If you’re planning to visit your relatives in Alabama, you might want to reschedule. Recently, scientists issued a warning to the locals: thousands of wasps are making the state home to what are called perennial yellow jacket nests. And they’re not something you’d feel comfortable standing next to.
Image credits: Charles Ray
The Alabama Cooperative Extension System warned of nests the size of a Volkswagen Beetle, with up to 15,000 wasps buzzing inside ― about four times the size of a normal nest. This isn’t the first time Alabama is becoming a set for a horror film. In 2006, experts located 90 perennial nests in the state, and entomologist Charles Ray said something like this can happen again in 2019.
Yellow jacket nest on a house
According to Mr. Ray, a warm winter is one of the factors that allow wasps to form these nests. Most yellow jackets don’t survive the cold months because they freeze or starve to death.
“The queens are the only ones who have an antifreeze compound in their blood,” Mr. Ray said. “So normally, a surviving queen will have to start a colony from scratch in the spring. With our climate becoming warmer, there might be multiple surviving queens producing more than 20,000 eggs each.”
Yellow jacket nest filling a car
The picture gets even darker when you consider that yellow jackets are responsible for almost all of the stinging deaths in the United States. Unlike honey bees, yellow jackets can sting repeatedly and tend to attack in large numbers.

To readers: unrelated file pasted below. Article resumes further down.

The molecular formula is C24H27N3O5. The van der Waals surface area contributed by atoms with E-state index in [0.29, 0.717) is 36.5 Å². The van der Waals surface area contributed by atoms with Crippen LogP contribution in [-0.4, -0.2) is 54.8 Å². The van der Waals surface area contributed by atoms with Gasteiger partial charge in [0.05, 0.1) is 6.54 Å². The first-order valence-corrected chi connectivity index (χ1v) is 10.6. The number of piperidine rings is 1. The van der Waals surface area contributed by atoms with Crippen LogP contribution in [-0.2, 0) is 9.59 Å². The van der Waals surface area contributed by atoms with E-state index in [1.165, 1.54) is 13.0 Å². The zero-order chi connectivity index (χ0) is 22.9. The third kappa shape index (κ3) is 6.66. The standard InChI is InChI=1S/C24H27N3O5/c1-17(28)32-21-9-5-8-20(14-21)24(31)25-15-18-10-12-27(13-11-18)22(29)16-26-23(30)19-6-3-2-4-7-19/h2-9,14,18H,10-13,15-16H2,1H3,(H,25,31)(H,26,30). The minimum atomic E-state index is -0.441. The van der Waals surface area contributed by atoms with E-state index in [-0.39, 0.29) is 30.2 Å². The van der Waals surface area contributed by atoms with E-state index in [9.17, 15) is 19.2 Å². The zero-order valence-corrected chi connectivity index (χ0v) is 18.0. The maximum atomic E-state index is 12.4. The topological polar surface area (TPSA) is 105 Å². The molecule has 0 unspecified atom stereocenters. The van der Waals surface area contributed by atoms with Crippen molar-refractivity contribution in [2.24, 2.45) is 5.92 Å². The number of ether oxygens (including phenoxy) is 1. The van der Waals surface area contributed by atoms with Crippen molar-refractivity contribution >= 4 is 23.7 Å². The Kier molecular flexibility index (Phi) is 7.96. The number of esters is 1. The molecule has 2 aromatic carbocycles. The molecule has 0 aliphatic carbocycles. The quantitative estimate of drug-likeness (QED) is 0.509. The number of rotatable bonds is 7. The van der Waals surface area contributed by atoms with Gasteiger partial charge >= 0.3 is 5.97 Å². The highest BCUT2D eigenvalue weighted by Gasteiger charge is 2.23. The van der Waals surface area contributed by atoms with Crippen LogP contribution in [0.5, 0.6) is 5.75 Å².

Mr. Ray thinks that Alabama may see a lot of these nests this year.
“We confirmed two nests in May and have indications of a third,” he said. “This puts us several weeks earlier than in 2006 when we identified the first giant nest on June 13.”
“If we are seeing them a month sooner than we did in 2006, I am very concerned that there will be a large number of them in the state. The nests I have seen this year already have more than 10,000 workers and are expanding rapidly.”
Yellow jacket nest in a discarded mattress
“These perennial nests may be several feet wide and have many thousands of workers, far more than an average nest,” Mr. Ray said. “We have found them attached to home exteriors and other places you might not expect to find yellow jackets.”
However, some time ago, one nest in South Carolina was confirmed to have more 250,000 workers.
Above-ground yellow jacket nest
Mr. Ray has also a couple of tips for everyone who might stumble upon such a nest. “First and foremost, do not disturb the nest,” he said. “While these giant nests often appear less aggressive than smaller colonies, it is important that people do not disturb the nests.”
Image credits: Matteo Sani
Yellow jacket queen
Yellow jacket workers
Yellow jacket stinger in its sheath in the scanning electron microscope
Image credits: en.wikipedia.org
Image credits: Alabama Extension
Image credits: Berndt Petersen
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